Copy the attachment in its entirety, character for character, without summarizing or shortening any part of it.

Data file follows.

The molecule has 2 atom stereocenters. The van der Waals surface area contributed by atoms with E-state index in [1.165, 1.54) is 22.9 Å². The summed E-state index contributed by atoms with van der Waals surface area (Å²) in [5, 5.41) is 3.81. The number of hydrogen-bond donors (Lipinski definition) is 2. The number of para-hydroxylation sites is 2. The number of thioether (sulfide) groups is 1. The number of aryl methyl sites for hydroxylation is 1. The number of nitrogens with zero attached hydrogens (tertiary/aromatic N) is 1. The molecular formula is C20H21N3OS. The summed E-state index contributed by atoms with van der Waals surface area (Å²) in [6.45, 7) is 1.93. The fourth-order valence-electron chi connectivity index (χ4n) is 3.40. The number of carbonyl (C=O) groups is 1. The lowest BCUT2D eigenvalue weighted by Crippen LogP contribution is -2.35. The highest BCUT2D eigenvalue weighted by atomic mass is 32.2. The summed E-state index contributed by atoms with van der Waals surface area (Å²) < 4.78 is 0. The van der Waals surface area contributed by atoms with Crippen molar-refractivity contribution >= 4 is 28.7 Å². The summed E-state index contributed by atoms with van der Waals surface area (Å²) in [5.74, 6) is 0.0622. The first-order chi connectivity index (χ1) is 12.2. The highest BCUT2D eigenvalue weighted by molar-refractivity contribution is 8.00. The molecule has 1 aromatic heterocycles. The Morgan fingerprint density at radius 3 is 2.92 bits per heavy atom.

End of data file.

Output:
The molecule has 2 atom stereocenters. The van der Waals surface area contributed by atoms with E-state index in [1.165, 1.54) is 22.9 Å². The summed E-state index contributed by atoms with van der Waals surface area (Å²) in [5, 5.41) is 3.81. The number of hydrogen-bond donors (Lipinski definition) is 2. The number of para-hydroxylation sites is 2. The number of thioether (sulfide) groups is 1. The number of aryl methyl sites for hydroxylation is 1. The number of nitrogens with zero attached hydrogens (tertiary/aromatic N) is 1. The molecular formula is C20H21N3OS. The summed E-state index contributed by atoms with van der Waals surface area (Å²) in [6.45, 7) is 1.93. The fourth-order valence-electron chi connectivity index (χ4n) is 3.40. The number of carbonyl (C=O) groups is 1. The lowest BCUT2D eigenvalue weighted by Crippen LogP contribution is -2.35. The highest BCUT2D eigenvalue weighted by atomic mass is 32.2. The summed E-state index contributed by atoms with van der Waals surface area (Å²) < 4.78 is 0. The van der Waals surface area contributed by atoms with Crippen molar-refractivity contribution >= 4 is 28.7 Å². The summed E-state index contributed by atoms with van der Waals surface area (Å²) in [5.74, 6) is 0.0622. The first-order chi connectivity index (χ1) is 12.2. The highest BCUT2D eigenvalue weighted by molar-refractivity contribution is 8.00. The molecule has 1 aromatic heterocycles. The Morgan fingerprint density at radius 3 is 2.92 bits per heavy atom.